Automated speed enforcement (ASE) cameras could be in front of Waterloo Region schools by the end of the year.
A report is expected to be presented to Waterloo regional council sometime within the next couple of months that will seek approval for ASE cameras.
“Staff here at the region have been working with the Ontario Traffic Council steering committee on developing standards and looking at putting together a program that would be implemented consistently across the province,” Waterloo director of transportation Steve van De Keere told Global News.
The new rules under the Highway Traffic Act, which came into effect in December, allow the use of cameras to catch cars speeding and issue tickets to their owners on local roads with speeds of less than 80 km/h.
The photos can include the time and date of the picture, a description of the location where the picture was taken, the speed of the vehicle, an indicator to identify the vehicle involved and the posted speed limit on the road where the photo was taken. The vehicle’s licence plate will need to be clearly seen in an enlargement of the picture. Each photo will need to be certified by a provincial offences officer.
Van De Keere says that even if council greenlights the project, it will take some time to get the ball rolling.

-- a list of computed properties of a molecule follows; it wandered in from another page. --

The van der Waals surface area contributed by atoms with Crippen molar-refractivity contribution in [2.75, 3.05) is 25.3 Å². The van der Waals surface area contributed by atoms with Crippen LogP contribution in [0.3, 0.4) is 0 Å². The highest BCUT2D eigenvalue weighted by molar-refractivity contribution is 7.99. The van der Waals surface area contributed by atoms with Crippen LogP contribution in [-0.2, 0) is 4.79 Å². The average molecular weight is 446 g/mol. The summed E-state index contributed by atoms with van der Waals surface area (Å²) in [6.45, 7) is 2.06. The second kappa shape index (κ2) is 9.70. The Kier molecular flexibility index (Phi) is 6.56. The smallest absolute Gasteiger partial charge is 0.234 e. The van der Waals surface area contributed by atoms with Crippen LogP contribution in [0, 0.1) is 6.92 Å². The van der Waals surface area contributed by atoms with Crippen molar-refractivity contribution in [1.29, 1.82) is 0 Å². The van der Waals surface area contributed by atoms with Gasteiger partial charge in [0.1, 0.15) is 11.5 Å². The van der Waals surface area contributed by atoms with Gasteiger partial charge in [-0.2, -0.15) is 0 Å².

“We would need to put up advance warning signs at all the locations where it’s proposed to install the equipment,” he says, noting that the signs must be posted three months before the cameras come into use.
In addition, the region would also need to come to agreements with the municipalities and vendors as well as getting the vendor to install all of the equipment.
“So we’re hoping that late 2020 we will have the program in place,” Van De Keere explained.
Not every school across the region will have a camera posted in front of it, however.
“We’re still having discussions with the area municipalities about that,” Van De Keere said.
He figures the criteria could include things such as current speed compliance and collision history near a school, whether there are sidewalks and the number of kids walking to a school.
—With files from Global News’ Nick Westoll
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